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This content is taken from the University of Twente's online course, The Future of Human Resource Management (HRM). Join the course to learn more.

Skip to 0 minutes and 3 seconds Please be careful here! There is no one best way for allocating HRM activities to HRM actors. In fact, every organization makes different decisions depending on its strategic goals. Let’s consider the outsourcing of HRM activities, as an example. First of all, an organization has to decide which HRM activities to outsource and which ones to keep in-house. Two important criteria for making this decision relate to whether an HRM activity is valuable to the strategic goals of the organization and whether the HRM activity is unique or specific to the organization. HRM activities that are highly valuable are executed by actors within the organization. Those which have little strategic value are outsourced.

Skip to 0 minutes and 52 seconds In case outsourced HRM activities are generic across organizations they can be easily outsourced. And as an example, many different companies may make use of an outsourcing vendor that does the payroll administration for them. To ensure that the payroll company offers high quality services, outsourcing contracts contain specific service level agreements that specify when salaries need to be paid or which percentage of transactions needs to be succesfully completed.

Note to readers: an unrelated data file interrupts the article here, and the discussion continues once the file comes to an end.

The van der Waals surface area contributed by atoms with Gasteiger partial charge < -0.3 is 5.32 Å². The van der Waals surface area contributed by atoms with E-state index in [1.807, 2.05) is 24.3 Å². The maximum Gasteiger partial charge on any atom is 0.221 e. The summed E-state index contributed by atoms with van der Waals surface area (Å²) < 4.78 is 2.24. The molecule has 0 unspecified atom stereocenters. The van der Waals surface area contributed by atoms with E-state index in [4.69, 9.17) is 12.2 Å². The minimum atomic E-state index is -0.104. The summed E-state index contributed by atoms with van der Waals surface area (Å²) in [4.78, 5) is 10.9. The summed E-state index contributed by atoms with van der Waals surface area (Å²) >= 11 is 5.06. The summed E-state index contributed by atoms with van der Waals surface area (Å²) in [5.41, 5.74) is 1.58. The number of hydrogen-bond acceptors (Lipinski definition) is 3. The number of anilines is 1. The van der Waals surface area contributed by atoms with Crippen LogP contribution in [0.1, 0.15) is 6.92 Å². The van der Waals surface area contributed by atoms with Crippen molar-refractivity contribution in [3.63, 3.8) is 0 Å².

Lepak & Snell (1998)

In this video, Jeroen explains that allocation of HRM activities to actors is not right/wrong: every organization does it different, depending on goals of the organization.

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This video is from the free online course:

The Future of Human Resource Management (HRM)

University of Twente